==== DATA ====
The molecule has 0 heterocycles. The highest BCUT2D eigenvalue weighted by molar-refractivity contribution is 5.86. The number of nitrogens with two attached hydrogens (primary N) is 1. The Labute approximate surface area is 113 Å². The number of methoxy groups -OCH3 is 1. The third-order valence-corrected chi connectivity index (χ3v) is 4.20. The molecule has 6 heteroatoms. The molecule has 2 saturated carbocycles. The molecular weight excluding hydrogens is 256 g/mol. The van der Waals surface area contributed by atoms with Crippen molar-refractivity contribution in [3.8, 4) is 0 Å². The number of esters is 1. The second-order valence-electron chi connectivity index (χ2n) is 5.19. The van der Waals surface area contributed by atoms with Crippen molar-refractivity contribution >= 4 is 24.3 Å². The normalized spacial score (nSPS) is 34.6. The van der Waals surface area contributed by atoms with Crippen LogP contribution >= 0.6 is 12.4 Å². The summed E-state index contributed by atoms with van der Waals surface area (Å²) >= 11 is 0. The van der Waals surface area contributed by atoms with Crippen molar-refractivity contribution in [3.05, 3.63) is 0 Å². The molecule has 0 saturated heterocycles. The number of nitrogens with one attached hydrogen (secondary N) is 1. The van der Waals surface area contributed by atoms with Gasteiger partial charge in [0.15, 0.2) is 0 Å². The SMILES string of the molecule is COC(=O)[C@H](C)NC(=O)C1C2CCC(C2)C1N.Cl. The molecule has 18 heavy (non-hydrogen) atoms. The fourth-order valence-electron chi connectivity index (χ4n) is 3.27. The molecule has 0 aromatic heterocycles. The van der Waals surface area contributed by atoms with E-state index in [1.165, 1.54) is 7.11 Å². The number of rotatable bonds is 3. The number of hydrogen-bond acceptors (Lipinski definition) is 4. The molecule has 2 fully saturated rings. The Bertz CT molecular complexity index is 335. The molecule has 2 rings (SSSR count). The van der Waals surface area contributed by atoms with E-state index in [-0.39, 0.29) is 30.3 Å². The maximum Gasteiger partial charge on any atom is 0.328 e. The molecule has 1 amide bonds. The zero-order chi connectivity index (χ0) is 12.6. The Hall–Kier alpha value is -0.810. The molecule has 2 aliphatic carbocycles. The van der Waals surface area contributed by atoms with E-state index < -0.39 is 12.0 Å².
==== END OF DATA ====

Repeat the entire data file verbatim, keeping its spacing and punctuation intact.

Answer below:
The molecule has 0 heterocycles. The highest BCUT2D eigenvalue weighted by molar-refractivity contribution is 5.86. The number of nitrogens with two attached hydrogens (primary N) is 1. The Labute approximate surface area is 113 Å². The number of methoxy groups -OCH3 is 1. The third-order valence-corrected chi connectivity index (χ3v) is 4.20. The molecule has 6 heteroatoms. The molecule has 2 saturated carbocycles. The molecular weight excluding hydrogens is 256 g/mol. The van der Waals surface area contributed by atoms with Crippen molar-refractivity contribution in [3.8, 4) is 0 Å². The number of esters is 1. The second-order valence-electron chi connectivity index (χ2n) is 5.19. The van der Waals surface area contributed by atoms with Crippen molar-refractivity contribution >= 4 is 24.3 Å². The normalized spacial score (nSPS) is 34.6. The van der Waals surface area contributed by atoms with Crippen LogP contribution >= 0.6 is 12.4 Å². The summed E-state index contributed by atoms with van der Waals surface area (Å²) >= 11 is 0. The van der Waals surface area contributed by atoms with Crippen molar-refractivity contribution in [3.05, 3.63) is 0 Å². The molecule has 0 saturated heterocycles. The number of nitrogens with one attached hydrogen (secondary N) is 1. The van der Waals surface area contributed by atoms with Gasteiger partial charge in [0.15, 0.2) is 0 Å². The SMILES string of the molecule is COC(=O)[C@H](C)NC(=O)C1C2CCC(C2)C1N.Cl. The molecule has 18 heavy (non-hydrogen) atoms. The fourth-order valence-electron chi connectivity index (χ4n) is 3.27. The molecule has 0 aromatic heterocycles. The van der Waals surface area contributed by atoms with E-state index in [1.165, 1.54) is 7.11 Å². The number of rotatable bonds is 3. The number of hydrogen-bond acceptors (Lipinski definition) is 4. The molecule has 2 fully saturated rings. The Bertz CT molecular complexity index is 335. The molecule has 2 rings (SSSR count). The van der Waals surface area contributed by atoms with E-state index in [-0.39, 0.29) is 30.3 Å². The maximum Gasteiger partial charge on any atom is 0.328 e. The molecule has 1 amide bonds. The zero-order chi connectivity index (χ0) is 12.6. The Hall–Kier alpha value is -0.810. The molecule has 2 aliphatic carbocycles. The van der Waals surface area contributed by atoms with E-state index < -0.39 is 12.0 Å².